Mathematical Modeling of Branching Morphogenesis in Organ Development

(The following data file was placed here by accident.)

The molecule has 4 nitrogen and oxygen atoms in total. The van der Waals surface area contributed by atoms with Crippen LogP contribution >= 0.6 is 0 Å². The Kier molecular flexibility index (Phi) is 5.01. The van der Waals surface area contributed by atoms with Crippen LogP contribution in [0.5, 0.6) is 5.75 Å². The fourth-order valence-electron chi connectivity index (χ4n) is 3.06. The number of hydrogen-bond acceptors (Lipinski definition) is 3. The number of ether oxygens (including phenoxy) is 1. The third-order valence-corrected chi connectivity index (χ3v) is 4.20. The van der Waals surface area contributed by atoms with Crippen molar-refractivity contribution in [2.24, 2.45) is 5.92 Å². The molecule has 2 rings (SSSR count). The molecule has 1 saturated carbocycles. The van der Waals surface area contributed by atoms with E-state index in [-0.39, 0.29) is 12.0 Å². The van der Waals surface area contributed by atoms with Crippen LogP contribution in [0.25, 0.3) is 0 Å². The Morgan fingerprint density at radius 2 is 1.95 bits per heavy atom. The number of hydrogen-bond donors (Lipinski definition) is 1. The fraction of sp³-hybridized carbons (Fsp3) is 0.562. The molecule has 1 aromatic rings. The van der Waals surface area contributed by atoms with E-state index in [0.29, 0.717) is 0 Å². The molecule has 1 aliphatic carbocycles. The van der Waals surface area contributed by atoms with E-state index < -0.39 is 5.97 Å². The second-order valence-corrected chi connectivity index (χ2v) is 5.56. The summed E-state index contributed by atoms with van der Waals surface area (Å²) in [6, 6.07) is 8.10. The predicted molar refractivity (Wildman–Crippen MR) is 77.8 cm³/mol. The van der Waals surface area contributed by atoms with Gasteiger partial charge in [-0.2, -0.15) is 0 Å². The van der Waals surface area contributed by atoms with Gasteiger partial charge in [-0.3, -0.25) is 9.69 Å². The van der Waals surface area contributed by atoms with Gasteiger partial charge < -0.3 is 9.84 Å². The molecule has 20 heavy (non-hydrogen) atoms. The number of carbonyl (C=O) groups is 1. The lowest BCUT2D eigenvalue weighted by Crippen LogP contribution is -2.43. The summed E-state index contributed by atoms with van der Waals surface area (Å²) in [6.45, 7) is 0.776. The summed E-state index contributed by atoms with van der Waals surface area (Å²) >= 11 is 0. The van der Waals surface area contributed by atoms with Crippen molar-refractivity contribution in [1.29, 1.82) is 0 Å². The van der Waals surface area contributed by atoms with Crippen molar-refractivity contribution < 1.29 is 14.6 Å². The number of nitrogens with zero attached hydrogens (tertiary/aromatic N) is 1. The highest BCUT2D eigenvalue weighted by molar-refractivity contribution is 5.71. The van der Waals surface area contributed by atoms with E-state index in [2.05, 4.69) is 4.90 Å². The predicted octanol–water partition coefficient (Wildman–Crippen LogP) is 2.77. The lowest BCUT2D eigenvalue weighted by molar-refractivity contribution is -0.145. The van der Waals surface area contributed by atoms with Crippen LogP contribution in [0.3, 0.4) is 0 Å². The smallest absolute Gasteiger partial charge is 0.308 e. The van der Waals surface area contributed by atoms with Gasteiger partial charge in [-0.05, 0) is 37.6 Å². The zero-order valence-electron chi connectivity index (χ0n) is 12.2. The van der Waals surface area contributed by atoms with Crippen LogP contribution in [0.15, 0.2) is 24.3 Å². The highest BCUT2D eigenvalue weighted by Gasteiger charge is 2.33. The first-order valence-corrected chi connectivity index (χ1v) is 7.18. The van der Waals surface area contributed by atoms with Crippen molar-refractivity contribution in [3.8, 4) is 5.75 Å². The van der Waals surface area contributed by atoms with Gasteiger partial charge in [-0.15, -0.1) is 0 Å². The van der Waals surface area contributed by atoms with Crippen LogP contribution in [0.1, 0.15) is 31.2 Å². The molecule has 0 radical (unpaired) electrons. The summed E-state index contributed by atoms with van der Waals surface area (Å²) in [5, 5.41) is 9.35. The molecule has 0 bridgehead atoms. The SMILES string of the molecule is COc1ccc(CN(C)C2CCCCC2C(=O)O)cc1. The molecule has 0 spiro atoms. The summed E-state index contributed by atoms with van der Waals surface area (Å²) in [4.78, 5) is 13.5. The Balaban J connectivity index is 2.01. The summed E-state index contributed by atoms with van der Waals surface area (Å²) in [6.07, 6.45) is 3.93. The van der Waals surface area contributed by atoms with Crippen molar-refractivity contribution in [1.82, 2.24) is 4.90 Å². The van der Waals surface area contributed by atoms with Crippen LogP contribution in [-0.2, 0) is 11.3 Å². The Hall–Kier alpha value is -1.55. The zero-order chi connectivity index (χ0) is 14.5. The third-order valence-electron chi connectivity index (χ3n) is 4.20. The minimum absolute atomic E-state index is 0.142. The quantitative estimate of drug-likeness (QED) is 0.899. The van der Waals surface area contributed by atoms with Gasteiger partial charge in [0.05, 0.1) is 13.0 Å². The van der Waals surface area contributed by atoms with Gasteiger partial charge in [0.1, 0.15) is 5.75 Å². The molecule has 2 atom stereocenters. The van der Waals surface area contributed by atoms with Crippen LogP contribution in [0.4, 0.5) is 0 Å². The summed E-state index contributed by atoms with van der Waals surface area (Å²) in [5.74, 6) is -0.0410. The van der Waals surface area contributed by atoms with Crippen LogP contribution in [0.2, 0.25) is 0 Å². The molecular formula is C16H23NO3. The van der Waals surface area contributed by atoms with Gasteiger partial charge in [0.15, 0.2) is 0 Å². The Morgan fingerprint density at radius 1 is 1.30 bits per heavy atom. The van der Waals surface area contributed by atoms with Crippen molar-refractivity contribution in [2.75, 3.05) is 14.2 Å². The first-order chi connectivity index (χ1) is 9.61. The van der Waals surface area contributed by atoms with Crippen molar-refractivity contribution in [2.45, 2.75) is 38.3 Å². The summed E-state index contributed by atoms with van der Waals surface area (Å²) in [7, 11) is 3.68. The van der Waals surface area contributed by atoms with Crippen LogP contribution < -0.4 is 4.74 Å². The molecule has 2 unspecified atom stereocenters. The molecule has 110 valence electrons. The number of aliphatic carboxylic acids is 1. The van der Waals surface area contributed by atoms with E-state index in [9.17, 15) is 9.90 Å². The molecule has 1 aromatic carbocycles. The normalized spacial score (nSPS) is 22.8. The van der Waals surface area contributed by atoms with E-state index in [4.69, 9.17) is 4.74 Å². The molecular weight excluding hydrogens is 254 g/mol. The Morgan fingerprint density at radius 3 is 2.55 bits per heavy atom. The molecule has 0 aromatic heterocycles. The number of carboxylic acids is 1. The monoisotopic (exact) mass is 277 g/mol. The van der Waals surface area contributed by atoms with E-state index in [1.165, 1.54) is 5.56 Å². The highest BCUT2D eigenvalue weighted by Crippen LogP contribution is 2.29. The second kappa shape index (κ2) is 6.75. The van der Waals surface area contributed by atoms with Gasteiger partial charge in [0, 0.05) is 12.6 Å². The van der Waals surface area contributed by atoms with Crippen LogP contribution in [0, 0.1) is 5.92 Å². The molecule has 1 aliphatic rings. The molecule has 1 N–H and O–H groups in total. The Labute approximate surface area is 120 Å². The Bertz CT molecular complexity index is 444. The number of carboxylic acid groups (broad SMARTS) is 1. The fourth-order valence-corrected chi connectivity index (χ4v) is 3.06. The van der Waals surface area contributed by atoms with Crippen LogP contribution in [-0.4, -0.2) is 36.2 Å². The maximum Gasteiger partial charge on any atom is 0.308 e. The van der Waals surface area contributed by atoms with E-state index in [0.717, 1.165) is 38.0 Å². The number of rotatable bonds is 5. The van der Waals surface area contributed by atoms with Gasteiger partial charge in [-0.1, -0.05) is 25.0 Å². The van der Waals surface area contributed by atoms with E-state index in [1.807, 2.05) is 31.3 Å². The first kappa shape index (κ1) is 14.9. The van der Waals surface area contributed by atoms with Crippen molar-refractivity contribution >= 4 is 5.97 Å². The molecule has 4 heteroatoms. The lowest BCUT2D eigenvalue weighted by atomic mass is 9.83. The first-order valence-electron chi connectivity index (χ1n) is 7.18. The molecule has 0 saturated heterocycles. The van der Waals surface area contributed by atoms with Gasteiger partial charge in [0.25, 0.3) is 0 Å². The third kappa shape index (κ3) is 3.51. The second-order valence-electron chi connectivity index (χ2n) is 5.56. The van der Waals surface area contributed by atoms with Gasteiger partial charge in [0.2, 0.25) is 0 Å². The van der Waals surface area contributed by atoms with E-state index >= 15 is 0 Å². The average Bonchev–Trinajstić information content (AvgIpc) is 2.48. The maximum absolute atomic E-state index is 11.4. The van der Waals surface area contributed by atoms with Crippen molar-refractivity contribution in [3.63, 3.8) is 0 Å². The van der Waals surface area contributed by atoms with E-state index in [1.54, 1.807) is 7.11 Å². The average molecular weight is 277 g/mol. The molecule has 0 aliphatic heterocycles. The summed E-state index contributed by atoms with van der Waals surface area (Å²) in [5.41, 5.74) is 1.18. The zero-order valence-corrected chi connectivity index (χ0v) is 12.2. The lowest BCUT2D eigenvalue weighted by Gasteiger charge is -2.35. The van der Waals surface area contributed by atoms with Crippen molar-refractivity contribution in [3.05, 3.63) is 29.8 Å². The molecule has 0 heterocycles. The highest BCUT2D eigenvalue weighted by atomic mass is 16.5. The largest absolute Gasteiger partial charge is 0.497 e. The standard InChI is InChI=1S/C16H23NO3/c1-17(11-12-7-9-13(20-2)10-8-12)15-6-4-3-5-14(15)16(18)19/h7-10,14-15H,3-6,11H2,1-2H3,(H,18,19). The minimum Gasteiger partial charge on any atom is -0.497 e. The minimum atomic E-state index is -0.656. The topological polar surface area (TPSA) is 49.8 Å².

In the branched organ development, a simple epithelial tube makes well-arranged branching patterns in the mesenchymal tissue through repeated use of elongation and branching. To understand how to make the spatial pattern I focus on some regulation of branching inducers that can trigger cell division and cell migration of epithelia. In the talk I will be presenting three topics that would each correspond to basic step of branching morphogenesis. First, I talk about mechanisms of how to form localized branching inducer's expression as observed in in vivo experiments of early lung development. To explain the spatial pattern of branching inducer's expression, I developed a mathematical model based on its gene interaction with geometrical conditions including shapes of the lung buds and the lung border. I found that different localization patterns of the expression can be explained by the geometrical conditions. The second topic is about a tube growth modeling, illustrating early kidney development. In the study, I examined how the branching morphology depends on different physical or chemical properties affected by branching inducers. I concluded that a proper balance between growth speed of epithelial sheet due to cell division and cell migration due to chemotaxis is necessary to realize the development of normal Y-shaped pattern. Lastly, we go on to see a mathematical modeling for retroactive signal properties, emerged on MAPK pathway located in the downstream of branching inducers. I propose a mass-action kinetic model of MAPK cycle with a substrate, and demonstrate that the substrate can modulate the ERK activity by directly interacting with ERK.
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